Thursday, January 24, 2013

Here We Go Again... 18-2b

So apparently, Justin Rose could use a quick read from my earlier post, "Stop-and Go, Blow-Wind-Blow" because he clearly didn't get the memo...

On the 17th hole during the first round of the Qatar Masters, Rose addressed his ball on the putting green, and when he did so he believed he had caused the ball to oscillate.  After discussing with the Rules Official he did not have sufficient evidence that he did not cause the ball to move and was assessed a one-stroke penalty.  To be specific, he then had to replace the ball, however small the movement was.

"I feel hard done by," said Rose via Sky Sports, to cut to the chase the greens aren't perfect and have a lot of ridges and humps and hollows."  He claimed that poor timing was the culprit as the ball finished settling into one of those hollows just as he set his putter behind the ball.  Sometimes it's better to be lucky than good.

Let's take a look back to remind ourselves about the new Exeption to Rule 18-2b and the Rule itself so we can stop having controversy every time the ball moves a little:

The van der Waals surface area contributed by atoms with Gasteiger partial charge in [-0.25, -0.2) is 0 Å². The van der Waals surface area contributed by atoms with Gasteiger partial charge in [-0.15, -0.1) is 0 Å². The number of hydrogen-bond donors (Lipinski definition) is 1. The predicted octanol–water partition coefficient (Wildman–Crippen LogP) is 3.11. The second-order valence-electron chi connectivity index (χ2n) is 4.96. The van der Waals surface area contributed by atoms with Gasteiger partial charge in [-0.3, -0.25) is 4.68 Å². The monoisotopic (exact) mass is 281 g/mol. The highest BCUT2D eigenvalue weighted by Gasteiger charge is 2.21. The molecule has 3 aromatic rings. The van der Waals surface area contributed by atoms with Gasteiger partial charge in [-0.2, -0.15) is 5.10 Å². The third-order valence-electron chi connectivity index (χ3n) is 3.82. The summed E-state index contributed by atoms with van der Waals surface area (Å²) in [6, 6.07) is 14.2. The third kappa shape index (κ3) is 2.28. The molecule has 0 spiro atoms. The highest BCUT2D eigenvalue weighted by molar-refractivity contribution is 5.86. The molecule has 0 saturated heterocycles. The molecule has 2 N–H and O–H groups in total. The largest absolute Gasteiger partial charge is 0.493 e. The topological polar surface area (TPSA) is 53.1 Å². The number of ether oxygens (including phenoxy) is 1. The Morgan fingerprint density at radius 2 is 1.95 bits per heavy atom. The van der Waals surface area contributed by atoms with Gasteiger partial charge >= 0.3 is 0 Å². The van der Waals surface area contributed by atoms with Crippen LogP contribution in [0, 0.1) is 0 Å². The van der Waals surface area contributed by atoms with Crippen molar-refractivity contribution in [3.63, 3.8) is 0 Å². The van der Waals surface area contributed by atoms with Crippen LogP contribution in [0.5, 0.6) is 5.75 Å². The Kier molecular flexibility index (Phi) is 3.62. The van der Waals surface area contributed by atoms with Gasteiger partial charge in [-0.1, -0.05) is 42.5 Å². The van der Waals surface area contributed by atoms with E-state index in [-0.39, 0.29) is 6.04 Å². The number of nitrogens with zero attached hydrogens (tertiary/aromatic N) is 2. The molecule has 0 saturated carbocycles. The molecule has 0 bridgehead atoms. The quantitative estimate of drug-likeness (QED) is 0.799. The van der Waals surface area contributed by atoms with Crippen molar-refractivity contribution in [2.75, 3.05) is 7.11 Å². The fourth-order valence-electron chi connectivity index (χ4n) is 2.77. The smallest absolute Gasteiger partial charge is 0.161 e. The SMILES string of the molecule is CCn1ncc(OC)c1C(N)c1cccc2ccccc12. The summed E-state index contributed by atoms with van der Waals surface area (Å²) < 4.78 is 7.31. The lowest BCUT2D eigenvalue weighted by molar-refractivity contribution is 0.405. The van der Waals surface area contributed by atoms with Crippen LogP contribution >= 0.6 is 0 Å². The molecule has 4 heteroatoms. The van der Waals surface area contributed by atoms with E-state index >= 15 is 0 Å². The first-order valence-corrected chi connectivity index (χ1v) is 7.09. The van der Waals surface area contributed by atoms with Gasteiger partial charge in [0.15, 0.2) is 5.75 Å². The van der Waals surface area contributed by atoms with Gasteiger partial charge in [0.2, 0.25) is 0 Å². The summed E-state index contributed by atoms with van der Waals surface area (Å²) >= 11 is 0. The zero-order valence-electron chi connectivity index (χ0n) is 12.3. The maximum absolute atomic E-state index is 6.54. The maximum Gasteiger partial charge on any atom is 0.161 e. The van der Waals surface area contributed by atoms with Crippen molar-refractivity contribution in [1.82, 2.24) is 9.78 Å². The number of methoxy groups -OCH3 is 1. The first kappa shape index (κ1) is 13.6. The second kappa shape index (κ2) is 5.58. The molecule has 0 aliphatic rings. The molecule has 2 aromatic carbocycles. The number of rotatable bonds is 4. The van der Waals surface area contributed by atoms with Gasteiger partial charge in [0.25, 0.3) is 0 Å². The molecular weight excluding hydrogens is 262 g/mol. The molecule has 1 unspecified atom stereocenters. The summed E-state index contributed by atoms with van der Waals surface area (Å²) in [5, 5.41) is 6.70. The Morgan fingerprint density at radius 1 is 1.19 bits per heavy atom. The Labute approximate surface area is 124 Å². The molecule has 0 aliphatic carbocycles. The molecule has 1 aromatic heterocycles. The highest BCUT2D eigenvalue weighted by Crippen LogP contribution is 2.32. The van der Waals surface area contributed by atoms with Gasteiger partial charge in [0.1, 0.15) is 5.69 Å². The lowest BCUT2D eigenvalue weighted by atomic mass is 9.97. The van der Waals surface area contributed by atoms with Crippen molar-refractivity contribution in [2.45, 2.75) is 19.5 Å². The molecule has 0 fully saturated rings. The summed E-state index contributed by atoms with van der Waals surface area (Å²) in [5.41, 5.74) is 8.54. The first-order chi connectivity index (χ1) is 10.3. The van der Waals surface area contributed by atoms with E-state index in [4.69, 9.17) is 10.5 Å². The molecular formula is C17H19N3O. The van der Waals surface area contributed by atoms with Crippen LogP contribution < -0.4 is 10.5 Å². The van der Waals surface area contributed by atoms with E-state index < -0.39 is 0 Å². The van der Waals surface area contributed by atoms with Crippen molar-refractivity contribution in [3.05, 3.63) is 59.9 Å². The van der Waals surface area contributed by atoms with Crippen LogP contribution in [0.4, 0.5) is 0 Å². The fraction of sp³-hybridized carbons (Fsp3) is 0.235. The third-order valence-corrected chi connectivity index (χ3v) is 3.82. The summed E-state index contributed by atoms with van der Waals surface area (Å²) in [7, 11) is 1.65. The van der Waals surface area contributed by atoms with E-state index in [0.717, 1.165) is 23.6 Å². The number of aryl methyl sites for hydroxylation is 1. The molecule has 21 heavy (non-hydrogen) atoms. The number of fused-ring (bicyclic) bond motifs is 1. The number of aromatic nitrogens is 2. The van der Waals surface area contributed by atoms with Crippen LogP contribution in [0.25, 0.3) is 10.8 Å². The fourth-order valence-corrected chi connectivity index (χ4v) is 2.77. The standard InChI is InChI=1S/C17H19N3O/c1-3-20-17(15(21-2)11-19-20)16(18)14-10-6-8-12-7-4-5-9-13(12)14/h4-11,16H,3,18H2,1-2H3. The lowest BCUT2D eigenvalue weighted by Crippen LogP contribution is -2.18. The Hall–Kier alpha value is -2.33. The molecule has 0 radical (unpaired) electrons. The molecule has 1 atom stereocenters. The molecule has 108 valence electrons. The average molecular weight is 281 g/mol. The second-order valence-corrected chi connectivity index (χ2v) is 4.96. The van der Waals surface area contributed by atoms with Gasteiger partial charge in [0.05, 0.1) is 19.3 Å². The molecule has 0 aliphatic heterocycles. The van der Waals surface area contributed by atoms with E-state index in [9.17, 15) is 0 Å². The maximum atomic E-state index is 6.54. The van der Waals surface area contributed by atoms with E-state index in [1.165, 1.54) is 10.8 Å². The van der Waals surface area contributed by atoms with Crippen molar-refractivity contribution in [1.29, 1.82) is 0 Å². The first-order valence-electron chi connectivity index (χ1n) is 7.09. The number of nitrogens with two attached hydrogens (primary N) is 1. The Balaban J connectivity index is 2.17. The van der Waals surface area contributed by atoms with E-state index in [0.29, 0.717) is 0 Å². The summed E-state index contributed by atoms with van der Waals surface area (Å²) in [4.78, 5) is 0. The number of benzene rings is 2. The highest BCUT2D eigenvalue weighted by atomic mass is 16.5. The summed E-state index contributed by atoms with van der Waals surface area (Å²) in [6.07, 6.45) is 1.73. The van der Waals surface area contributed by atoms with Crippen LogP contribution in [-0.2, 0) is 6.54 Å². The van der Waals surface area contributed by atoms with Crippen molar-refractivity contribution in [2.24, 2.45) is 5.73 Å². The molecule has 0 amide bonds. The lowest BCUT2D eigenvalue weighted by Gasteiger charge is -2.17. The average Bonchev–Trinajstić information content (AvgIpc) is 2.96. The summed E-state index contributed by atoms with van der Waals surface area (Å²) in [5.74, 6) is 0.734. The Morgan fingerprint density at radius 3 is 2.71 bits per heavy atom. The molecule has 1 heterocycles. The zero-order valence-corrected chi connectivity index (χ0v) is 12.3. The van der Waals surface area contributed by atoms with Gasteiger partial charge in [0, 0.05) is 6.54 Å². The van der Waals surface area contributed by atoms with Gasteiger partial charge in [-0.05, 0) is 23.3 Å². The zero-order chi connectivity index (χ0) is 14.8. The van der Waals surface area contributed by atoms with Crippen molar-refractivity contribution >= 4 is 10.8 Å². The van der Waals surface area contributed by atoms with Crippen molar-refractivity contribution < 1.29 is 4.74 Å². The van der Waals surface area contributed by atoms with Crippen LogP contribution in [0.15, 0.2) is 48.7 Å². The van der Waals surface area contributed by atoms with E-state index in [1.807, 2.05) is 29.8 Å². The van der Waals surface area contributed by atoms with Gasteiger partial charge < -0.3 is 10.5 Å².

b. Ball Moving After Address

If a player's ball in play moves after he has addressed it (other than as a result of a stroke), the player is deemed to have moved the ball and incurs a penalty of one stroke.

The ball must be replaced, unless the movement of the ball occurs after the player has begun the stroke or the backward movement of the club for the stroke and the stroke is made.

Exception:  If it is known or virtually certain that the player did not cause his ball to move, Rule 18-2b does not apply.

A lot of Tour players are upset when they believe gravity is the cause of movement, such as an uneven hollow for a ball to settle in.  What they don't know, unless they read the Decisions book, is that the ruling bodies have decided against gravity as an agency for this exception.  Decision 18-2b/11 states, "Gravity is not in itself an element that should be considered when applying the Exception to Rule 18-2b; therefore unless it is known or virtually certain that some agency other than gravity (e.g., outside agency or wind) caused the ball to move after address, the player is subject to a one stroke penalty under Rule 18-2b and must replace the ball."

As I stated in my previous article, the Exception to Rule 18-2b was written specifically with wind in mind.  You still need to be careful when addressing the ball in any situation.

Justin Rose did have one quote that at least took this Rules blogger off his case, "...but I guess that's the good thing about golf - you have to self-police out there.  Nobody else in the group saw it, but I knew the ball had moved when I addressed it."

No comments:

Post a Comment